Recently, I took on a volunteer task of tracking alumni from my high school class for our upcoming reunion. A great deal of work had been done by my predecessor, and I was given a list of 255 alums for whom we had at least an email address, with 35 missing and 45 deceased. My task now was to incorporate any changes of address that came along and to try to find some of those 35 missing people.
All of this has caused me to remember many people who have been off my radar screen for quite a while. Either the name meant nothing until I looked them up in the yearbook, or vice-versa. With every new change that came in, it was another trip down memory lane.
In the course of all this, I got to wondering about remember, the process of recalling something. What’s with the re? And what is the member we’re talking about?
The re in this case doesn’t mean again, like it does in rejoin or rewind. Instead, it is a prefix that adds force to the following part of the word, in this case member. Member, as you might have guessed, has to do with memory, specifically with the Latin word memor, meaning mindful. The Romans had a perfectly good word, rememorari¸ meaning call to mind. But where did that b slip in?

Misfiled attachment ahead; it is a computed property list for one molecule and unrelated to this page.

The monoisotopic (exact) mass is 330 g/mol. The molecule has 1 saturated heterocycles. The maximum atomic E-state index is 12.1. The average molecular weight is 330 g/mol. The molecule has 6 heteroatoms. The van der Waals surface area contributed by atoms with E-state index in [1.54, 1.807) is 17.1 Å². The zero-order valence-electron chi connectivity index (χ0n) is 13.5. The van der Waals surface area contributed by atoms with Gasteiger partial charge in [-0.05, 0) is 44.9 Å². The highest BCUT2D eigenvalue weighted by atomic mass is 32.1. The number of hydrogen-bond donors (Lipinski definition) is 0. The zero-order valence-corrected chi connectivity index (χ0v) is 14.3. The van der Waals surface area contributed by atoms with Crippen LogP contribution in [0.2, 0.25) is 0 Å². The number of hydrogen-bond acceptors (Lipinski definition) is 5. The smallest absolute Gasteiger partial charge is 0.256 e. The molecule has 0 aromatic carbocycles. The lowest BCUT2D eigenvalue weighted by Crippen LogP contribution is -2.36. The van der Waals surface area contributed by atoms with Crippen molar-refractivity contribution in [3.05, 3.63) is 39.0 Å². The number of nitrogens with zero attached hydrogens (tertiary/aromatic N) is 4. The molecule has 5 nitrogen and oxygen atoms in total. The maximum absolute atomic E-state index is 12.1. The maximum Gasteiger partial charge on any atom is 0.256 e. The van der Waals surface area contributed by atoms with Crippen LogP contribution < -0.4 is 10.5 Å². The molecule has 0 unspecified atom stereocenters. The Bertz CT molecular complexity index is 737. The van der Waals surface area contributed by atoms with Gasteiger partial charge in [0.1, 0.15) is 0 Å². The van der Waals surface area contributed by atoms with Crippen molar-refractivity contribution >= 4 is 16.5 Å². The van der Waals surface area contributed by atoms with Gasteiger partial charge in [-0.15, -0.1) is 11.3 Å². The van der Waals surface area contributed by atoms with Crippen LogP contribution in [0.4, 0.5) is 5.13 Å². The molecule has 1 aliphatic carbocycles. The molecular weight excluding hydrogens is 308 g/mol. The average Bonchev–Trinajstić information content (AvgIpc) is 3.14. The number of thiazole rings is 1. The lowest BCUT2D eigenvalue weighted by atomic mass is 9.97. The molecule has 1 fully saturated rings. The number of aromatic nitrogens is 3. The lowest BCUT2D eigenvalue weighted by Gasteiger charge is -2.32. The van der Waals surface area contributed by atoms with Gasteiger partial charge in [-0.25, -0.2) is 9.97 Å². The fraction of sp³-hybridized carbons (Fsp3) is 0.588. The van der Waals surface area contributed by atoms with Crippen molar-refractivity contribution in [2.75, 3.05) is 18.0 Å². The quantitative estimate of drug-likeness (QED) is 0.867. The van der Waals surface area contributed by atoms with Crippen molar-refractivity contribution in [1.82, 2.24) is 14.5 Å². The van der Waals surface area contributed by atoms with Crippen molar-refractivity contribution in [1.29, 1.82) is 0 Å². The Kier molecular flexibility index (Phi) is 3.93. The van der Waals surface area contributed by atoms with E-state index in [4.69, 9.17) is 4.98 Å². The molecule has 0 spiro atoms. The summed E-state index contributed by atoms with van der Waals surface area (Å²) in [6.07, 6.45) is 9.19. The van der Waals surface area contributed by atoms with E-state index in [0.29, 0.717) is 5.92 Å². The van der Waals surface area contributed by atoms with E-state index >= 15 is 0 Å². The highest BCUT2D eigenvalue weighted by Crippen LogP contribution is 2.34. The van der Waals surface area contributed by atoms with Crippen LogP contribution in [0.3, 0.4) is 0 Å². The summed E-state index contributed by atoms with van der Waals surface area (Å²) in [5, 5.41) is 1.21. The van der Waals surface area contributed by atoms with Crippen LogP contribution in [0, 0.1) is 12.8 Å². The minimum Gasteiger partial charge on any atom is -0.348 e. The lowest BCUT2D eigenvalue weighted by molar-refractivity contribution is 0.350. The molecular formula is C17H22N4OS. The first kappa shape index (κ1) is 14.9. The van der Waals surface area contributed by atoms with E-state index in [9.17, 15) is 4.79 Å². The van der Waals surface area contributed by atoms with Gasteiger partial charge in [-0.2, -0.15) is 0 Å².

Thank the French. They took rememorari and transmogrified it into remember¸ which English speakers picked up in the days of Middle English (1150–1500). I’m conjecturing here, but I think adding the b just made the word easier to say.
Uh oh. <<CAUTION! WILD DIVERSION AHEAD!>> Transmogrify has long been a favorite word of mine, and I was thrilled to be able to use it writing this. It means to change something in a way that is either magical or bizarre, depending on which dictionary you use. But we can’t simply pick apart the word to understand it. Trans we understand as meaning across, beyond or through. But mogrify? There ain’t no such word.
There are several theories about mogrify, none of them obvious. One theory states that transmogrify evolved from transmigure, which aligns with the word transmigrate. Another theory maintains that the mogrify part is derived from the word maugre, which means notwithstanding. And a third theory views the word as a playful combination of transfigure and modify.
Transmogrify has plenty of room in everyday use. For example, I often transmogrify the food in the refrigerator into something no person should eat.
But right now, I’ll have to remember not to transmogrify any changes of address that my high school classmates send along.